“Our research indicates that the traditional tourism accommodation sector is not averse to new technology platforms like Airbnb but demands that it is properly regulated with integration into the national tourism policy framework and the application of appropriate taxation measures,”Cameron added.
Research Assistant at UWI, Tenisha Brown-Williams, also the co-owner of ShareHome Caribbean noted that COVID-19 has added another twist to this unregulated phenomenon with a heightened responsibility of the accommodation sector to adhere to strict sanitation practices to curb the spread of the disease and to encourage social distancing practices.
She said while social distancing can be practised at some Airbnb properties, it may be difficult in instances where the space is shared with other guests or owners of the property.
While Airbnb has provided COVID-19 guidelines on its platforms for both hosts and guests, there is no mechanism in place for to ensure adherence to these guidelines, Brown-Williams added.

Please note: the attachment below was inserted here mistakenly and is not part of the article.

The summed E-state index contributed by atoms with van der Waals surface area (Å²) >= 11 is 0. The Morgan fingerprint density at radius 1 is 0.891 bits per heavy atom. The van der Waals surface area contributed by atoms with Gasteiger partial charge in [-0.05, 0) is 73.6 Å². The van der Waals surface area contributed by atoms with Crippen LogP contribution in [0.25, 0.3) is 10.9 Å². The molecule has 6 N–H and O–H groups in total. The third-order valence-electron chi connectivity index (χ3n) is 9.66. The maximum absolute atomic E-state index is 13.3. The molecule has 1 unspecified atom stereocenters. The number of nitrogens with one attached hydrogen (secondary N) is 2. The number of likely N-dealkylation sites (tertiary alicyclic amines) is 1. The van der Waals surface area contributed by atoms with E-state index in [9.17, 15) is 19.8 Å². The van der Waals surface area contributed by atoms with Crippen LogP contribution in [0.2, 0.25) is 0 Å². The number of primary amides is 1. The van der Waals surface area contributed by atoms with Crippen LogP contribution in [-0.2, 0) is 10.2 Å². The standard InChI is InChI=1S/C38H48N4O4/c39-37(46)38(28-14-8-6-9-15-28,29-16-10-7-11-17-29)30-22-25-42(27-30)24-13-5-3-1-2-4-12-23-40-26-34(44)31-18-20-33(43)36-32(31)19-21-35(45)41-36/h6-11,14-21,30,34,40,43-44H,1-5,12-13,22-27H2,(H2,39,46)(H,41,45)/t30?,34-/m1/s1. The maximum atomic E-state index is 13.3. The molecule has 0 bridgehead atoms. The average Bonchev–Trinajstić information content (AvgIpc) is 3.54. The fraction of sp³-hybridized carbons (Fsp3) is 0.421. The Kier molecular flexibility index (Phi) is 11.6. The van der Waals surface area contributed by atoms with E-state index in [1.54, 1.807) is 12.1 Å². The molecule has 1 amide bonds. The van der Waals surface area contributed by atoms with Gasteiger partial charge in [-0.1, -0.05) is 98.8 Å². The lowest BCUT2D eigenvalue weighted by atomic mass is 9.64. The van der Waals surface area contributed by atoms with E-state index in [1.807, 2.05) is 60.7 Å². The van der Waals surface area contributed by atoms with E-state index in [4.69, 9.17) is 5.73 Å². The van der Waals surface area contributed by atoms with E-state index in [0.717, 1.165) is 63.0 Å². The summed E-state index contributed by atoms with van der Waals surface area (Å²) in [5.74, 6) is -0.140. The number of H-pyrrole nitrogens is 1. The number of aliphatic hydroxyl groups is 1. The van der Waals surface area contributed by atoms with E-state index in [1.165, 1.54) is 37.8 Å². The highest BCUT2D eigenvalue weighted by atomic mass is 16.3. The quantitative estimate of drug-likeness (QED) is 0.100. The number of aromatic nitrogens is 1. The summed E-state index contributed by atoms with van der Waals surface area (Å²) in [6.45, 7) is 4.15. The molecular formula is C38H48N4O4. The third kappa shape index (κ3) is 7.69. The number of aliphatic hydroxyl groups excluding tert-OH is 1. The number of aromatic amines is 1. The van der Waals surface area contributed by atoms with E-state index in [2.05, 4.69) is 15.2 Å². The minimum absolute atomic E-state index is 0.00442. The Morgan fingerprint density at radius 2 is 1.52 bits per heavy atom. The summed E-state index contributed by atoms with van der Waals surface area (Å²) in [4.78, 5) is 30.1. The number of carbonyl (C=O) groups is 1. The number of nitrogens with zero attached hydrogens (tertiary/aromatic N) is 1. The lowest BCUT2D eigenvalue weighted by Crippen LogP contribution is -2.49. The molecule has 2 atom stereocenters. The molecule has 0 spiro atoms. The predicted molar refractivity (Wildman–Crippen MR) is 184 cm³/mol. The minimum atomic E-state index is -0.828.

“While personal responsibility must be practised by both Airbnb hosts and guests, this is where Government regulation is sorely needed to enforce standards to prevent any unfortunate occurrences that can potentially damage the reputation of the destination,” Brown-Williams said.
She emphasised the interim guidance for cleaning and disinfection at hotels, guest houses and other tourist accommodation, paying attention to high-touch surfaces such as light switches, remote controls, handles and knobs and food preparation surfaces.
ShareHome Caribbean, the first of its kind in T&T to help locals organise their spaces in adherence to national accommodation standards.
“We work with standards developed by the T&T Bureau of Standards to ensure that our clients offer a quality experience and value for money.
“We encourage our policy makers to formerly integrate Airbnb into the existing tourism policy framework starting by establishing a Memorandum of Understanding with the company like many other Caribbean countries,” Brown-Williams advised.